British sailors suffering from scurvy in the 1740s may have craved and devoured fruit "with emotions of the most voluptuous luxury," but there's no hard evidence to suggest their bodies yearned for vitamin C. That's the premise of a recent post on The Conversation, a beta site that accepts contributions from academics around the world. In it, Australia-based gastroenterologist Vincent Ho nods to several studies that disprove an idea we all want to believe: that when we crave a certain food, it means our bodies really need it.
While a study of over 1,000 people showed that 97 percent of women and 68 percent of men experienced food cravings, Ho argues that such cravings are due to a combination of social, cultural and psychological influences. His evidence: studies showing that food cravings actually decrease during weight-loss diets that include heavy food restrictions.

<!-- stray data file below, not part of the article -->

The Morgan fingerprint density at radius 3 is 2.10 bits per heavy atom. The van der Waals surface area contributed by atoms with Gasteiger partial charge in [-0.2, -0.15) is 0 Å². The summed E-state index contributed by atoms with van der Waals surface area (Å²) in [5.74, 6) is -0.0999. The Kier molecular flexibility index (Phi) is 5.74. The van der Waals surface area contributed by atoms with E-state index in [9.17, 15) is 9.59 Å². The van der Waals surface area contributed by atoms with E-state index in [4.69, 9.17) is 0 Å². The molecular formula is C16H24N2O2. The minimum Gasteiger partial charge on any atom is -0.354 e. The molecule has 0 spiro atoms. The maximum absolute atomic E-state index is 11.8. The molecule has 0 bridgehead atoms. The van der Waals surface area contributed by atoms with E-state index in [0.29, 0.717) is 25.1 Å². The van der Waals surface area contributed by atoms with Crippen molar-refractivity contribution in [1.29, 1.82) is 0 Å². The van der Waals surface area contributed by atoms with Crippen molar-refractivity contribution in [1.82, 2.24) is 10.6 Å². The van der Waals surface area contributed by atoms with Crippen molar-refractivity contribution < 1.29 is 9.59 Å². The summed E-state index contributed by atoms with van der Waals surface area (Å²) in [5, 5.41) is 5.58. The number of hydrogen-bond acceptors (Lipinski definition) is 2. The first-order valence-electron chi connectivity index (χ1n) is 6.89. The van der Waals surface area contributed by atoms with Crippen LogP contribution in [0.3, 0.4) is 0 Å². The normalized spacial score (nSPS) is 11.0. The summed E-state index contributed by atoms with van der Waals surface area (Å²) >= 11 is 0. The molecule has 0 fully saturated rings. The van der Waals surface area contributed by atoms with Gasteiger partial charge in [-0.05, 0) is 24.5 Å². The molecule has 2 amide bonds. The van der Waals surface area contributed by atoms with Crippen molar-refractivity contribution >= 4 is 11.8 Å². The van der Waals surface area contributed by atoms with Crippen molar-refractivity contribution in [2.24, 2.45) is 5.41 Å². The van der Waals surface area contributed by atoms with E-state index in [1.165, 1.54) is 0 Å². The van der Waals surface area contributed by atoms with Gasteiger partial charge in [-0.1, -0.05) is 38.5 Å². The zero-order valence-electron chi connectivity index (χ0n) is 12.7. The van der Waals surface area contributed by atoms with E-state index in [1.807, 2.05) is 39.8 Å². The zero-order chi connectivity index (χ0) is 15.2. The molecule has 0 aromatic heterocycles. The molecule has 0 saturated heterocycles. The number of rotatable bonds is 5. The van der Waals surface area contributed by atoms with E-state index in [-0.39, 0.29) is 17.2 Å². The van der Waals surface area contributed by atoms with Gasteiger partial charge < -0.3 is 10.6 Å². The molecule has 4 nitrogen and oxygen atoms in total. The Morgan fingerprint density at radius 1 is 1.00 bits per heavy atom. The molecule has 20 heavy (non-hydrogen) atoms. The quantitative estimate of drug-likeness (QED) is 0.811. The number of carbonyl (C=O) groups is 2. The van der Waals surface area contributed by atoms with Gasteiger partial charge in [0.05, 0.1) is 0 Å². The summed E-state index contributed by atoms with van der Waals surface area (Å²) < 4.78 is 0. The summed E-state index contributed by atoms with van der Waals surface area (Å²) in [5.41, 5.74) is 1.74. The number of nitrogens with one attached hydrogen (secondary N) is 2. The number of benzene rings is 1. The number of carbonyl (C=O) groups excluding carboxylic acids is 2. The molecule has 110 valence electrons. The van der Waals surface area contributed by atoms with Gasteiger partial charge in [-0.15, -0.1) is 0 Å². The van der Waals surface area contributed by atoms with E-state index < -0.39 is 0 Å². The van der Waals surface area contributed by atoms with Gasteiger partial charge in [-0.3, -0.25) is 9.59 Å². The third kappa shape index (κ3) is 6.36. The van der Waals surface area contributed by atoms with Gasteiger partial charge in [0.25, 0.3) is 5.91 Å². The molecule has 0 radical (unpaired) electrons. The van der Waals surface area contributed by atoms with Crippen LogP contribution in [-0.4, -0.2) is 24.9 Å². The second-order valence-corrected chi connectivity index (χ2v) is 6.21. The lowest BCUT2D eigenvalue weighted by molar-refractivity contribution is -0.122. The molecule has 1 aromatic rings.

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Ho explains that some believe chocolate cravings stem from a lack of the chemical phenylethylamine, which is linked to romantic love. If this were true, Ho points out, lovesickness would induce cravings for cheddar cheese and salami—both of which have far higher levels of phenylethylamine. Additionally, North Americans are the only ones to report strong chocolate cravings when heartbroken, which leads us to believe that this craving is cultural. That's not to say a chocolate bar can't help to heal a broken heart, but it's simply not due to biology.
Even if our nutritional deficiencies and food restrictions don't drive our food cravings, that doesn't mean we don't need the foods our bodies crave. There's no better feeling than to satisfy a late-night pizza craving or a post-workout protein craving. Perhaps the satisfaction that comes from eating the foods you crave is just as important to your mental health as correcting any nutritional deficiency might be to your physical health. Either way, science won't keep me from my pizza.